I searched my archives for measles or immunizations, and the only related topic I found was flu. I get a flu shot every year. Amigo gets one every year. La Petite, now that she has medical coverage (Thanks, Mr. President!), gets her vaccine, too.
It’s not influenza that’s on people’s minds today. It’s an illness that was thought to be eradicated in the United States: measles.
I remember getting a mumps shot when my friend Julie had mumps. The vaccine was a new one; it wasn’t routine yet. It must have worked; no mumps for me. I remember getting a rubella vaccine when I was at the hospital after giving birth to La Petite. Routine blood tests showed I wasn’t immune, and I got the shot before going home. But measles? No memory of the illness or the shot.
People born before 1957 are considered immune because they were most likely exposed when they were young. I’m a 1960 baby boomer. Where does that leave me?
I did what a lot of baby boomers do: I emailed my mother.
According to Petunia, I may have had a mild case of measles when I was very young. She followed up by saying she remembered getting me a measles vaccine, but doesn’t have a written record.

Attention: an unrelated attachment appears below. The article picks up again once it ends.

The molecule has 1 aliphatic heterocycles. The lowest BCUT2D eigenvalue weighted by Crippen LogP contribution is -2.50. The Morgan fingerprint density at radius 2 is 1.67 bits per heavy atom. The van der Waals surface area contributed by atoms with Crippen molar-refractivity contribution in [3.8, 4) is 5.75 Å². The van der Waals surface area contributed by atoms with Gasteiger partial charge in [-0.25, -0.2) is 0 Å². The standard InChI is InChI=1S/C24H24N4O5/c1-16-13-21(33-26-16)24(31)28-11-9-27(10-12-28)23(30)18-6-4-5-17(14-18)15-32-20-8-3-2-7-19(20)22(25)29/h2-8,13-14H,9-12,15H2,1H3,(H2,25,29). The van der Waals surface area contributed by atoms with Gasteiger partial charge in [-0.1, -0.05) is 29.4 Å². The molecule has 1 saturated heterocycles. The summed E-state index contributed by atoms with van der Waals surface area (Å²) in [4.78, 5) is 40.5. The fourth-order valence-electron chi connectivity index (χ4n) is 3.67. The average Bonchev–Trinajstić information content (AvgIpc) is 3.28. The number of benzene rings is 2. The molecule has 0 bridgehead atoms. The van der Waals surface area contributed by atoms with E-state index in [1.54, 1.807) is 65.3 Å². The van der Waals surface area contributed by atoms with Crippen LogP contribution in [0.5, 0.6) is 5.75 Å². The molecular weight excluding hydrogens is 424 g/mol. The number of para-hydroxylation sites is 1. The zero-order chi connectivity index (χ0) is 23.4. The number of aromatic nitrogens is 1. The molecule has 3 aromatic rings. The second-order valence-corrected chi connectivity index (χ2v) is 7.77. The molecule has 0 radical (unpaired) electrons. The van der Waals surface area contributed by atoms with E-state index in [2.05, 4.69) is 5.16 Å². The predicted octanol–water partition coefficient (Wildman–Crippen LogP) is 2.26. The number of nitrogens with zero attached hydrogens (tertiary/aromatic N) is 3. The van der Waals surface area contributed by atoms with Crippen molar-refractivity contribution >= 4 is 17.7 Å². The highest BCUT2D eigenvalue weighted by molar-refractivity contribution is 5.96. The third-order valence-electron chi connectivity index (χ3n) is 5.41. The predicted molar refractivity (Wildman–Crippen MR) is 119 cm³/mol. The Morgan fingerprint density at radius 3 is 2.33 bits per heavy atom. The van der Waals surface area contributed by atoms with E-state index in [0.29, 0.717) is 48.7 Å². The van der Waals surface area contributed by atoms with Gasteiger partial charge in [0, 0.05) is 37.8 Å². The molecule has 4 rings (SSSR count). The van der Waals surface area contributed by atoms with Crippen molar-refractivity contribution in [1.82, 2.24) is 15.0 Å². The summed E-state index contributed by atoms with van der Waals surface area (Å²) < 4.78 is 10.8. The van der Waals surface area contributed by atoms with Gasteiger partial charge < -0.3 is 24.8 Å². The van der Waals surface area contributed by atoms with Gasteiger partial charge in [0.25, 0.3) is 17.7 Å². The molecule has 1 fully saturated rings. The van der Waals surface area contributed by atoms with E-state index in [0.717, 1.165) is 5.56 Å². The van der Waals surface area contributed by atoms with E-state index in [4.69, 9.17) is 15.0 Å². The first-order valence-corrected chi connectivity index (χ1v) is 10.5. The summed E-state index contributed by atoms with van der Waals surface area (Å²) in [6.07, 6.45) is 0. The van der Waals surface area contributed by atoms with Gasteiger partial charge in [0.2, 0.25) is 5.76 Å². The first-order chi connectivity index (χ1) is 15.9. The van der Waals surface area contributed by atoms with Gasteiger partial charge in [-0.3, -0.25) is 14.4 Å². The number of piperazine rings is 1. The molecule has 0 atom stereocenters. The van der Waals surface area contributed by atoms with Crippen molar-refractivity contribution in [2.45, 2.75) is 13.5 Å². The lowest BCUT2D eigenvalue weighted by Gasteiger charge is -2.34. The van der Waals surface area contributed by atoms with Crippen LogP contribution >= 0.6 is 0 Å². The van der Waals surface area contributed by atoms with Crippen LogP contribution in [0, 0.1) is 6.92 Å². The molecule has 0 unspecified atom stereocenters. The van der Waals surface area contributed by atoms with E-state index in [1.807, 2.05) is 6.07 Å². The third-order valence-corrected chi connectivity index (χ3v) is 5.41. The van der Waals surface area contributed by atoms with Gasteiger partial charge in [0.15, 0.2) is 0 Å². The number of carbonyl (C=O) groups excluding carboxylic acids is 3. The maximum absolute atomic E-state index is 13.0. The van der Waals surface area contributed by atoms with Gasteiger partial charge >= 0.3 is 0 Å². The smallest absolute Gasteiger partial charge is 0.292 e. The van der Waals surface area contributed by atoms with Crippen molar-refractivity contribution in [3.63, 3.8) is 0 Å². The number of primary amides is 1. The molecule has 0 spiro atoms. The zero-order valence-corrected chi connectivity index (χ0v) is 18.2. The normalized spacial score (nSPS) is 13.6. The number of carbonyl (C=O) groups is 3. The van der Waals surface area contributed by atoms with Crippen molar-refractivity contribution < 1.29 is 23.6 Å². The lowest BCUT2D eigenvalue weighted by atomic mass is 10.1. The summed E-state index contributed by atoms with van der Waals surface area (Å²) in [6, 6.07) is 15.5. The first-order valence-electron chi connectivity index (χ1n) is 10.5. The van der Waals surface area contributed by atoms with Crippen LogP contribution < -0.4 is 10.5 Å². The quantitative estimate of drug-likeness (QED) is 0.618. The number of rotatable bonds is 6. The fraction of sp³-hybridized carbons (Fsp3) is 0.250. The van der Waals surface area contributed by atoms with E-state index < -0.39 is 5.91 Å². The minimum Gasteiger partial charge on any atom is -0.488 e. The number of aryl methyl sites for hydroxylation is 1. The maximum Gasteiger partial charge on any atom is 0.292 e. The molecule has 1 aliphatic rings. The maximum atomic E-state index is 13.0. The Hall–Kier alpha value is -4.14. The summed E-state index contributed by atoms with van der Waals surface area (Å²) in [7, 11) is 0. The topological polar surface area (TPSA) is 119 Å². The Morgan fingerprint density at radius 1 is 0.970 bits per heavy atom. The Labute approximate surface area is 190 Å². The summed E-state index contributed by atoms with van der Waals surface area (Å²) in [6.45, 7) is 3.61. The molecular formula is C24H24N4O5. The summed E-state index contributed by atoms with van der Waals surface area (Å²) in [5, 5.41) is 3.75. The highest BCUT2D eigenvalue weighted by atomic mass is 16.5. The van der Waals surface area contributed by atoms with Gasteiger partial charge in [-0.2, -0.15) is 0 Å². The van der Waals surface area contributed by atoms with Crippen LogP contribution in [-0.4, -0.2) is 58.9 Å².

So around and ’round and ’round I go. Do I need the shot? Nobody knows. While I dilly dally about getting a lab test to find out yea or nay, the city health department is setting up a vaccine clinic early one morning next week. I might just give in, get up, and go. It can’t hurt. Well, it could hurt… never mind.
As we know, measles can be a very serious illness. I remember lying in a darkened bedroom for days as a child, and it took a while to recover. My older brother was born “with” measles (the rash came out immediately after the birth) and was very sick with that.
As I remember Petunias older brother was a home birth. The Dr and dad stayed up all night. A few times he stopped breathing and the dr would shake him. The dr bill was $3.
That is a pickle…I’d get the vaccine if it wouldn’t cause you to get measles.
I was born in 1952. When I was a good boy and got sick I got a “goodie” from my dad. When I got the measles Dad gave me my first pocket knife. Then dad got out a bar of ivory soap and gave me a lesson in how to safely use the knife. The knife had sparkles on the handle. A very nice memory.